WASHINGTON (AP) — A Trump White House official convicted of contempt of Congress for refusing to cooperate with a congressional investigation into the Jan. 6, 2021 attack on the U.S. Capitol is set to be sentenced Thursday.
Prosecutors are asking a judge to sentence Peter Navarro to six months behind bars and impose a $200,000 fine. He was the second Trump aide to face contempt of Congress charges.
Navarro was found guilty of defying a subpoena for documents and a deposition from the House Jan. 6 committee. Navarro served as a White House trade adviser under then-President Donald Trump and later promoted the Republican’s baseless claims of mass voter fraud in the 2020 election he lost.
Navarro has vowed to appeal the verdict, saying he couldn’t cooperate with the committee because Trump had invoked executive privilege. A judge barred him from making that argument at trial, however, finding that he didn’t show Trump had actually invoked it.
Justice Department prosecutors say Navarro tried to “hide behind claims of privilege” even before he knew exactly what the committee wanted, showing a “disdain” for the committee that should warrant a longer sentence.
Defense attorneys, on the other hand, said Trump did claim executive privilege, putting Navarro in an “untenable position,” and the former adviser should be sentenced to probation and a $100 fine.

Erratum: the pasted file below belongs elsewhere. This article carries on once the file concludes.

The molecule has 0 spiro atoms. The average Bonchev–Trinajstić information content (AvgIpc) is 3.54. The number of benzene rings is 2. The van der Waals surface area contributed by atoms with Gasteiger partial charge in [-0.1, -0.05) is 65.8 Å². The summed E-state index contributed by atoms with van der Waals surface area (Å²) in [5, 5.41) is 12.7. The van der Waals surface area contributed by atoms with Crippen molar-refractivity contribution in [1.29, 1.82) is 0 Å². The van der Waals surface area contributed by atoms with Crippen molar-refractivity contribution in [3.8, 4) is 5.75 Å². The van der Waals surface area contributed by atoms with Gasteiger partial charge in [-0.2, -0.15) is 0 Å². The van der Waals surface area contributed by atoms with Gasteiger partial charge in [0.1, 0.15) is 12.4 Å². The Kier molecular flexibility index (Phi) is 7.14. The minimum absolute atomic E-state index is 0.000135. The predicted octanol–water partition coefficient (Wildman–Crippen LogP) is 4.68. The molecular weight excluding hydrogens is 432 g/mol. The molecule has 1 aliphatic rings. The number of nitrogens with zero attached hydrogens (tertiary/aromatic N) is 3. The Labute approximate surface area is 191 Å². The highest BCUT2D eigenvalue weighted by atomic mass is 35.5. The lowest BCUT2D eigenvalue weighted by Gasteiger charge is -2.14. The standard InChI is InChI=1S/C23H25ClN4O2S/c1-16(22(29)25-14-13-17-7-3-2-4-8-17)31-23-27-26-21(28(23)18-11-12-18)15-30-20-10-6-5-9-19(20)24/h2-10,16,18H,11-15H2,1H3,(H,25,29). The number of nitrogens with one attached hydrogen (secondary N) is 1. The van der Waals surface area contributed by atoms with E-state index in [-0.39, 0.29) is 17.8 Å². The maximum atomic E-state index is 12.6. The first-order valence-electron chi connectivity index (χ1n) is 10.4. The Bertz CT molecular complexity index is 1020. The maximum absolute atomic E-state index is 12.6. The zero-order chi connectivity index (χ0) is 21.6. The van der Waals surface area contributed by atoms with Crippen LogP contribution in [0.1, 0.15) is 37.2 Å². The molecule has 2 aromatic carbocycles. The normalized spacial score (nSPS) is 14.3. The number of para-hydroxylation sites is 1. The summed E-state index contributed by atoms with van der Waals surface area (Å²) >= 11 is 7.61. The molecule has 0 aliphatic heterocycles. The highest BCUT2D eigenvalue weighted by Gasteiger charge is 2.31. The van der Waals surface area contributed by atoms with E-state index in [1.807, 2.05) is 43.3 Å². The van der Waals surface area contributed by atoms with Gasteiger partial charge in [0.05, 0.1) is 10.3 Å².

Navarro was the second Trump aide to face contempt of Congress charges. Former White House adviser Steve Bannon was convicted of two counts and was sentenced to four months behind bars, though he has been free while appealing his conviction.
Navarro’s sentencing comes after a judge rejected his bid for a new trial. His attorneys had argued that jurors may have been improperly influenced by political protesters outside the courthouse when they took a break from deliberations. Shortly after their break, the jury found him guilty of two misdemeanor counts of contempt of Congress.
But U.S. District Judge Amit Mehta found that Navarro didn’t show that the eight-minute break had any effect on the September verdict. No protest was underway and no one approached the jury — they only interacted with each other and the court officer assigned to accompany them, he found.